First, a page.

People say things all the time but often fail to convey the underlying feelings or thoughts behind their words. When we listen to understand, we are trying to put ourselves in the other person's shoes, to see the world from their perspective. This level of listening requires us to be empathetic, patient, and open-minded.


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So be mindful when listening to your employees: Direct verbal communication is only one way of communication. They might also let you know their feelings and concerns through employee experience surveys, body language, email and chats, and 360 feedback reports. 

Active listening can be applied in all these communication forms by focusing on generating curious questions and seeking a deeper understanding. A good example is in the follow-up session with the team after an engagement survey.


3 benefits for leaders who are good listeners

Climbing up the levels of listening will heap massive rewards for you as a leader, but how do these relational skills impact your business?

Below you will find three examples of the major benefits of practicing and mastering listening as a leadership skill:

1. THE LEADER Builds Trust:

  • Actively listening to your team members helps to build trust, as they feel heard and valued.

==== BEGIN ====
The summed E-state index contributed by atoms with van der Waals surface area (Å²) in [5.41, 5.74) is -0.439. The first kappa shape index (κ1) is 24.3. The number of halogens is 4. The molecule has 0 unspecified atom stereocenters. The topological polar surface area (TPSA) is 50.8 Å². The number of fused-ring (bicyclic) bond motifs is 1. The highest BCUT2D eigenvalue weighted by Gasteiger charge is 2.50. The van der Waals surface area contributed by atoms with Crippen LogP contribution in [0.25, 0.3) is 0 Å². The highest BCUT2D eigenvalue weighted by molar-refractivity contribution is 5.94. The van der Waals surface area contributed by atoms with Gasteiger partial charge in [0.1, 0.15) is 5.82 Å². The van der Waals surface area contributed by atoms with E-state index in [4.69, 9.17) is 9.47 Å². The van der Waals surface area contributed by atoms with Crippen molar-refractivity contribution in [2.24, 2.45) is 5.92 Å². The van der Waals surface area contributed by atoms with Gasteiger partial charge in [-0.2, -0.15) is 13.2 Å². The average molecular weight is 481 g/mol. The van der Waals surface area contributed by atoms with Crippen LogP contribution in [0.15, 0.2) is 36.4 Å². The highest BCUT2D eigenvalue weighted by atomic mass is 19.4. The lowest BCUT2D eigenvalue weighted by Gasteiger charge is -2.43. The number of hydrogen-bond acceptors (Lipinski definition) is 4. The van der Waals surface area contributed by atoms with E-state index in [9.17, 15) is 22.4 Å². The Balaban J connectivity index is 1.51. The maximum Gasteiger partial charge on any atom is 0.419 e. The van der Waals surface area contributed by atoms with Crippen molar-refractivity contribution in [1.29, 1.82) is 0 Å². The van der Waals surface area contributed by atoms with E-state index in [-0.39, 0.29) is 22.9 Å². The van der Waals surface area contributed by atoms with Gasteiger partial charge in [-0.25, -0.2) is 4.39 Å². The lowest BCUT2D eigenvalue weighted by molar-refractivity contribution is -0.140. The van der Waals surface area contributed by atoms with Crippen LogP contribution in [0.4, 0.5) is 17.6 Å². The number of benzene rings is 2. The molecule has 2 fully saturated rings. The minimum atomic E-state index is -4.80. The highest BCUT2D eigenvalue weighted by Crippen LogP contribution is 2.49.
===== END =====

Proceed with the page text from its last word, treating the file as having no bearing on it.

• Trust is crucial in effective leadership, as it allows team members to feel safe sharing their thoughts, ideas and concerns.
  • When trust is built, it creates a positive work environment and fosters collaboration, which leads to better outcomes.

2. THE LEADER Encourages Innovation:

  • Leaders who listen to their team members are more likely to encourage innovation and creativity.
  • They are able to gather insights and perspectives from various team members, which can lead to new ideas and solutions.
  • By encouraging innovation, leaders can drive growth and success for their organization.

3. THE LEADER Improves Decision-Making:

  • Leaders who listen to all viewpoints before making a decision are more likely to make informed and effective decisions.
  • By considering a range of perspectives, they are able to make decisions that are more comprehensive and objective.
  • This approach can lead to better outcomes, as decisions are made based on a more thorough understanding of the situation.


LISTENING MAKES Effective leadership

Being a good listener can elevate your relational skills and be a fundamental component of effective leadership. Endeavors to reach the highest level of listening not only show empathy and compassion but also make you a better leader by gaining more trust from your employees, encouraging innovation, and improving decision-making. By climbing up the levels of listening, you will learn that employees communicate with more than words.

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Guri Hanstvedt

Guri Hanstvedt

Guri is specialized in supporting leaders and teams with transforming survey insights into concrete tangible actions. With a strong business understanding and experience from working both with and in smaller and larger international companies, she knows how to adapt her approach to fit the specific context and culture.